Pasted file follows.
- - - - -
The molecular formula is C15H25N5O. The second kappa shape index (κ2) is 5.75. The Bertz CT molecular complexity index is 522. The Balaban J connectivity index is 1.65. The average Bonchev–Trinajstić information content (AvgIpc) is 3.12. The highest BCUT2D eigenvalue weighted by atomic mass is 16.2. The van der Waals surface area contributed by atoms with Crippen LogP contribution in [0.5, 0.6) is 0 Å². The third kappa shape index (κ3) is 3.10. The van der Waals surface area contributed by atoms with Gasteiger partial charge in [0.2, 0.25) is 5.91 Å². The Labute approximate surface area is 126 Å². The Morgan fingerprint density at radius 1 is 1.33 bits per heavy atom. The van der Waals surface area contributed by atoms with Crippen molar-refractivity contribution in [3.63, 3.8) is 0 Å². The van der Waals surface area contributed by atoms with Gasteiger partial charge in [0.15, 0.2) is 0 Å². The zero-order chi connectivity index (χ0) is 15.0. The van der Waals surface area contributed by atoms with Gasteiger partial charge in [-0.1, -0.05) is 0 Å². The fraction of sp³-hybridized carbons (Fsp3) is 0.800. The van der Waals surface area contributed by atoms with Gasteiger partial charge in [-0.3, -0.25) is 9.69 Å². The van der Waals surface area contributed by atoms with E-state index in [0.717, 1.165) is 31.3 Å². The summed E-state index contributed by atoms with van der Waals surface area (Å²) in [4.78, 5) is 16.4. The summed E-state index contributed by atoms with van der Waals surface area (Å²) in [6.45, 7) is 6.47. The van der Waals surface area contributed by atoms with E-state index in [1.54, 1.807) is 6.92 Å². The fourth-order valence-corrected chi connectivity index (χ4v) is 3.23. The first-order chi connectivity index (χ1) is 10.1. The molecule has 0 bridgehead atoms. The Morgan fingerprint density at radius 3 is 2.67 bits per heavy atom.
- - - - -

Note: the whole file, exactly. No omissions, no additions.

The molecular formula is C15H25N5O. The second kappa shape index (κ2) is 5.75. The Bertz CT molecular complexity index is 522. The Balaban J connectivity index is 1.65. The average Bonchev–Trinajstić information content (AvgIpc) is 3.12. The highest BCUT2D eigenvalue weighted by atomic mass is 16.2. The van der Waals surface area contributed by atoms with Crippen LogP contribution in [0.5, 0.6) is 0 Å². The third kappa shape index (κ3) is 3.10. The van der Waals surface area contributed by atoms with Gasteiger partial charge in [0.2, 0.25) is 5.91 Å². The Labute approximate surface area is 126 Å². The Morgan fingerprint density at radius 1 is 1.33 bits per heavy atom. The van der Waals surface area contributed by atoms with Crippen molar-refractivity contribution in [3.63, 3.8) is 0 Å². The van der Waals surface area contributed by atoms with Gasteiger partial charge in [0.15, 0.2) is 0 Å². The zero-order chi connectivity index (χ0) is 15.0. The van der Waals surface area contributed by atoms with Gasteiger partial charge in [-0.1, -0.05) is 0 Å². The fraction of sp³-hybridized carbons (Fsp3) is 0.800. The van der Waals surface area contributed by atoms with Gasteiger partial charge in [-0.3, -0.25) is 9.69 Å². The van der Waals surface area contributed by atoms with E-state index in [0.717, 1.165) is 31.3 Å². The summed E-state index contributed by atoms with van der Waals surface area (Å²) in [4.78, 5) is 16.4. The summed E-state index contributed by atoms with van der Waals surface area (Å²) in [6.45, 7) is 6.47. The van der Waals surface area contributed by atoms with E-state index in [1.54, 1.807) is 6.92 Å². The fourth-order valence-corrected chi connectivity index (χ4v) is 3.23. The first-order chi connectivity index (χ1) is 10.1. The molecule has 0 bridgehead atoms. The Morgan fingerprint density at radius 3 is 2.67 bits per heavy atom.